Boston Parking Spaces That Cost $1,900 a Month
David Bates / August 18, 2011-12:09 pm
In the spring of 1979, two developers purchased for $450K a three-story building in the best part of Beacon Hill that garaged 110 cars. A few months later, the developers converted the 155- to 171-square-foot parking spaces into parking condominiums and asked would-be buyers for $8,000 a space, the same sum a Boston Globe article at the time asserted could “buy a small summer cottage on a pond or a lake.” The legendary value of Beacon Hill parking spaces had been born.
The next spring, the Globe predicted that it wouldn’t be long before re-sales of these Brimmer Street Garage parking spots would garner $20K. Some compared the parking price run-up to the run-up in the price of gold, which had appreciated from $240 an ounce in the fall of 1979 to $440 an ounce in the spring of 1980. But while the value of gold lagged for many years thereafter, the value of Brimmer Street Garage parking spaces continued to appreciate.
A review of condominium sales over a recent 12-month period showed that Beacon Hill remained the toughest Boston neighborhood to find a condominium that had the modern amenity known as a “parking space.” More than 89 percent of the 162 condominiums that sold in Beacon Hill during that time period failed to have parking included, including 66 Mount Vernon, a home which — incredibly, even without parking — fetched $3.1 million. One wonders what the price might have been if the 2,888-square-foot triplex had a parking space? The moon? LOL.
If you remove the condominiums sales in modern buildings in lesser Beacon Hill locations (Province and Bowdoin), only eight Beacon Hill condos sold with parking. Another way to put it: Buyers are facing about 20-1 odds of securing a classic-style Beacon Hill condominium that has secured parking. That is why the median price of a condominium on Beacon Hill that had parking was $1.1 million. But apparently, even trunkfulls of money can’t resolve the parking challenge buyers are facing: Out of the 28 condos that sold for more than $1 million, only nine had parking.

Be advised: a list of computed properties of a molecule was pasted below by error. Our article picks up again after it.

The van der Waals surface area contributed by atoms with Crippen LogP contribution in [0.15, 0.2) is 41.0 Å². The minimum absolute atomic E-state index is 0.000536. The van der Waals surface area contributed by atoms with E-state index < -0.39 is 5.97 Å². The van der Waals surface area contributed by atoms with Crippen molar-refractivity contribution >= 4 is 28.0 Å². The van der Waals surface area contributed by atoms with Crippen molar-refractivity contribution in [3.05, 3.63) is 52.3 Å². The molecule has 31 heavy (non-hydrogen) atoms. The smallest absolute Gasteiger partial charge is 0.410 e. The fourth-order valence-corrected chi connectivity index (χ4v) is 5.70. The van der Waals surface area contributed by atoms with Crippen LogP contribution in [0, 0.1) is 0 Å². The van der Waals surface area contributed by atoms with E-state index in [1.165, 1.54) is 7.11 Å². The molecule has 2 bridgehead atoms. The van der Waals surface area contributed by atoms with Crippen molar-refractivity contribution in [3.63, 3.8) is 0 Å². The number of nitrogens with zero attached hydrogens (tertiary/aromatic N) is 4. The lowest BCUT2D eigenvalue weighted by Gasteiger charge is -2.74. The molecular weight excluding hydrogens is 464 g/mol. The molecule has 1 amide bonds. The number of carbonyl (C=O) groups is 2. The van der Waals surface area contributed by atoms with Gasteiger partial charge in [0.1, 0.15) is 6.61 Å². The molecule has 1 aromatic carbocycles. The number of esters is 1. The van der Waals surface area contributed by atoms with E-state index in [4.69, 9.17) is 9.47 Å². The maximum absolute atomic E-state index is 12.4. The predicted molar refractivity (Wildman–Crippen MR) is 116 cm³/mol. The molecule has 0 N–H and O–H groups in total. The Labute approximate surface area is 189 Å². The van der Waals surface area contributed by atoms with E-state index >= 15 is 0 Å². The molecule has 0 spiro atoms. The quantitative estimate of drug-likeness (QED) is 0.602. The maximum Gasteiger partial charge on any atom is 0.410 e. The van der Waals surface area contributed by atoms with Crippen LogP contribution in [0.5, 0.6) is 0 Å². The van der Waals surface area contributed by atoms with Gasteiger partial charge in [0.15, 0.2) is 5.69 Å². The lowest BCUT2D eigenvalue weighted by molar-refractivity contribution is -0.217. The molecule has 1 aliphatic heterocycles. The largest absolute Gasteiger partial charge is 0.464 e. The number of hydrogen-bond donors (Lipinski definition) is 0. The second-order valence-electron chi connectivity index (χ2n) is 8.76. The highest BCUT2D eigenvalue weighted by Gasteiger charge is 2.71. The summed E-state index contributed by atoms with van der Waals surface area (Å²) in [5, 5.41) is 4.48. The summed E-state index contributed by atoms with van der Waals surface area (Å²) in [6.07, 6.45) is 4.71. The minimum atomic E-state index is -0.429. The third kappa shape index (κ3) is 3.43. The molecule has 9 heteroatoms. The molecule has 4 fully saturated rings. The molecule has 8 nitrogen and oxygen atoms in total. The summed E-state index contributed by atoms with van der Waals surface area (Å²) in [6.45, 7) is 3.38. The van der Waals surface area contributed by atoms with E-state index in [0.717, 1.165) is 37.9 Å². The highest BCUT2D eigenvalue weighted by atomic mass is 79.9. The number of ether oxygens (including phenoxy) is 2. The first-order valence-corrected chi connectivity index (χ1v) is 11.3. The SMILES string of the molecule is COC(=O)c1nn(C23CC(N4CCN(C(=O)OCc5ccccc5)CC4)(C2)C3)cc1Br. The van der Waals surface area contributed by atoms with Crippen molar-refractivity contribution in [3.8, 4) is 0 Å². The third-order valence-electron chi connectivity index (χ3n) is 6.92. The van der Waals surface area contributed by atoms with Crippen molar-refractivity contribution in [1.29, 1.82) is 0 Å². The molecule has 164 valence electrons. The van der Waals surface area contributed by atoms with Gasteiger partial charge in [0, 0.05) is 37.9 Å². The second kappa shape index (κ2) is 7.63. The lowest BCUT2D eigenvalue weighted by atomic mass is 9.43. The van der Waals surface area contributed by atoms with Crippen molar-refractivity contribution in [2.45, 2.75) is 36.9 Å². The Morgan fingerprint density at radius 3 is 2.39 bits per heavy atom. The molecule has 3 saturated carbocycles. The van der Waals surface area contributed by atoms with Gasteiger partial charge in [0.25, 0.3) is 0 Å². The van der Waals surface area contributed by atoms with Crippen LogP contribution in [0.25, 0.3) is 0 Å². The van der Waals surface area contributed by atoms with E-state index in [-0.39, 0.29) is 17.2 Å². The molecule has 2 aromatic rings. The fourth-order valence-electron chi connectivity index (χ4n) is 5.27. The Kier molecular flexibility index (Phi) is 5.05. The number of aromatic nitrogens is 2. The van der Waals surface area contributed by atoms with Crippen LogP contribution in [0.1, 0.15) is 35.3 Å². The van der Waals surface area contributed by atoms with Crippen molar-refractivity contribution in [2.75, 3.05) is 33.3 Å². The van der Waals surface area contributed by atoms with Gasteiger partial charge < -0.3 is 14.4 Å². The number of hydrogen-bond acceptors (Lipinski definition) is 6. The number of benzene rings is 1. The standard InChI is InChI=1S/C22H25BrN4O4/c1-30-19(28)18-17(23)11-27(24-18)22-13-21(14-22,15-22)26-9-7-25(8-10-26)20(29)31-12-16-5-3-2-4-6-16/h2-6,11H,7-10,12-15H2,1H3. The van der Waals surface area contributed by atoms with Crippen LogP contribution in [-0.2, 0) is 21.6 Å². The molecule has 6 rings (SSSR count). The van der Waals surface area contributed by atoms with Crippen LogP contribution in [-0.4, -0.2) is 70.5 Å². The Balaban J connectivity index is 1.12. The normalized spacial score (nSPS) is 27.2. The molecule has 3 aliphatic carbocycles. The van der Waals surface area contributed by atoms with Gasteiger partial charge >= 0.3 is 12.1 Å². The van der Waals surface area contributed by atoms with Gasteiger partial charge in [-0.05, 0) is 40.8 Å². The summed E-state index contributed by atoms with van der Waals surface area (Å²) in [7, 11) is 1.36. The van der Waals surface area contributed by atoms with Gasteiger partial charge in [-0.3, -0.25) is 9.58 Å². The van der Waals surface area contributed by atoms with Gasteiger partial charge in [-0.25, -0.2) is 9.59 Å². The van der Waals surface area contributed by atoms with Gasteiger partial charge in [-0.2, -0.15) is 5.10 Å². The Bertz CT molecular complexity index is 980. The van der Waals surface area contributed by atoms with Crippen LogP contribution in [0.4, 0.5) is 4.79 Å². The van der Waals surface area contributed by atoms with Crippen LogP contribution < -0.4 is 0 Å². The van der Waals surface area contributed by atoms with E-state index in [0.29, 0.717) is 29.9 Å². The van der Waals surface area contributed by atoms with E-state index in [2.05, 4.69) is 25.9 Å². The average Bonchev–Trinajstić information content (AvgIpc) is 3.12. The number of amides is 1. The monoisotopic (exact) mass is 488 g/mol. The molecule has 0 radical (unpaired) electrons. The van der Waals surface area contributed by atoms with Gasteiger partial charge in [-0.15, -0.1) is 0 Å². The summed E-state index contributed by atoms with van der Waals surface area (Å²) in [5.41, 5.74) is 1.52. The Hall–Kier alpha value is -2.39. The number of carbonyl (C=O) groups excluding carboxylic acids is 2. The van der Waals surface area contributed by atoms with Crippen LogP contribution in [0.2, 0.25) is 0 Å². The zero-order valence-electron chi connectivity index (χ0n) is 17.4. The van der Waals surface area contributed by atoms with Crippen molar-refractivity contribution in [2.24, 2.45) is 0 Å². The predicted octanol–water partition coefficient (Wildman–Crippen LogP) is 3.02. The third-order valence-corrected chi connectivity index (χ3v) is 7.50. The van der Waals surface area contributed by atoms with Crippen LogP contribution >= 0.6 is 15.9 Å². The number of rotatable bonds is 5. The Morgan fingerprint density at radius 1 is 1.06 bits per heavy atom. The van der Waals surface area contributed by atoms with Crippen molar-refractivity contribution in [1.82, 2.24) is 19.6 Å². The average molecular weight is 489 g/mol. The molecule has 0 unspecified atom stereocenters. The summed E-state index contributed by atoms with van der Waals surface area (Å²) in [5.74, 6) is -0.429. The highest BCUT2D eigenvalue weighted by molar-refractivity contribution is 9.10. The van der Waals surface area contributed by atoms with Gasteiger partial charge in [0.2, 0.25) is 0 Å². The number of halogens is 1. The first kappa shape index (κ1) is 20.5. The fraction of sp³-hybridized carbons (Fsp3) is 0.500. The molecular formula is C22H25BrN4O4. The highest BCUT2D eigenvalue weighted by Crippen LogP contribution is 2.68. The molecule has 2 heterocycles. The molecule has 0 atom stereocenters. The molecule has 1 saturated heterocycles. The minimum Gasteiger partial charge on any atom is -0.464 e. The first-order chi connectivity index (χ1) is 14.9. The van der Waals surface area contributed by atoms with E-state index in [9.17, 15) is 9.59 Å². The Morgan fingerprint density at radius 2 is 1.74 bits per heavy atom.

Even in a down economy, sales at the Brimmer Street Garage are apparently still fabulous. MLS public records show a June parking spot sale of $280,000, a sales price higher than that of 13 Beacon Hill condos that sold over the previous 12 months, including a 604-square-foot one-bedroom on West Cedar. Now, parking spaces are not typically financeable. But if they were, 70 Brimmer #204 might cost in excess of $1,900 a month to carry — a total which includes $1500 a month for the loan ($280K @ 5 percent for 30 years), $215 a month in condo fees and $192 a month for the real estate taxes. Of course, the additional cost of tipping the valet would at the discretion of the owner.
If gold had appreciated similarly to Brimmer Street parking, it would be trading at more than $7,000 an ounce today. So forget about buying gold, buy Beacon Hill parking. Perhaps that is why legendary mutual fund manager Peter Lynch owns not one, but TWO Brimmer Street Garage spaces.